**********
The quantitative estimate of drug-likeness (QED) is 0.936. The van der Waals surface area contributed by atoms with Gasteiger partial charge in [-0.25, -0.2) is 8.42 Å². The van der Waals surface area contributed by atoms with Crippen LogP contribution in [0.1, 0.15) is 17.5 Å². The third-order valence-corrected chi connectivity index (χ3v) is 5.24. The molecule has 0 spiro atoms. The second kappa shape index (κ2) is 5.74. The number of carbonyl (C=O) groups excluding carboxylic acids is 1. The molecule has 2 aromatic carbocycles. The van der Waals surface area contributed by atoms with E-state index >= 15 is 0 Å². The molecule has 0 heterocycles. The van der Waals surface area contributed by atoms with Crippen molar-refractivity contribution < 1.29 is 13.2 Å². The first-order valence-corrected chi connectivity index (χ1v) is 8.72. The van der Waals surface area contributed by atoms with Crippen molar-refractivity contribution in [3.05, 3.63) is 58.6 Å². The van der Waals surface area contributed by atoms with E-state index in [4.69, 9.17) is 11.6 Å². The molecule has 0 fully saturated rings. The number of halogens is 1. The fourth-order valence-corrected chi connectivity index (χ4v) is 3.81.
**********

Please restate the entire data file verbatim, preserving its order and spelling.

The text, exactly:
The quantitative estimate of drug-likeness (QED) is 0.936. The van der Waals surface area contributed by atoms with Gasteiger partial charge in [-0.25, -0.2) is 8.42 Å². The van der Waals surface area contributed by atoms with Crippen LogP contribution in [0.1, 0.15) is 17.5 Å². The third-order valence-corrected chi connectivity index (χ3v) is 5.24. The molecule has 0 spiro atoms. The second kappa shape index (κ2) is 5.74. The number of carbonyl (C=O) groups excluding carboxylic acids is 1. The molecule has 2 aromatic carbocycles. The van der Waals surface area contributed by atoms with E-state index >= 15 is 0 Å². The molecule has 0 heterocycles. The van der Waals surface area contributed by atoms with Crippen molar-refractivity contribution < 1.29 is 13.2 Å². The first-order valence-corrected chi connectivity index (χ1v) is 8.72. The van der Waals surface area contributed by atoms with Crippen molar-refractivity contribution in [3.05, 3.63) is 58.6 Å². The van der Waals surface area contributed by atoms with E-state index in [4.69, 9.17) is 11.6 Å². The molecule has 0 fully saturated rings. The number of halogens is 1. The fourth-order valence-corrected chi connectivity index (χ4v) is 3.81.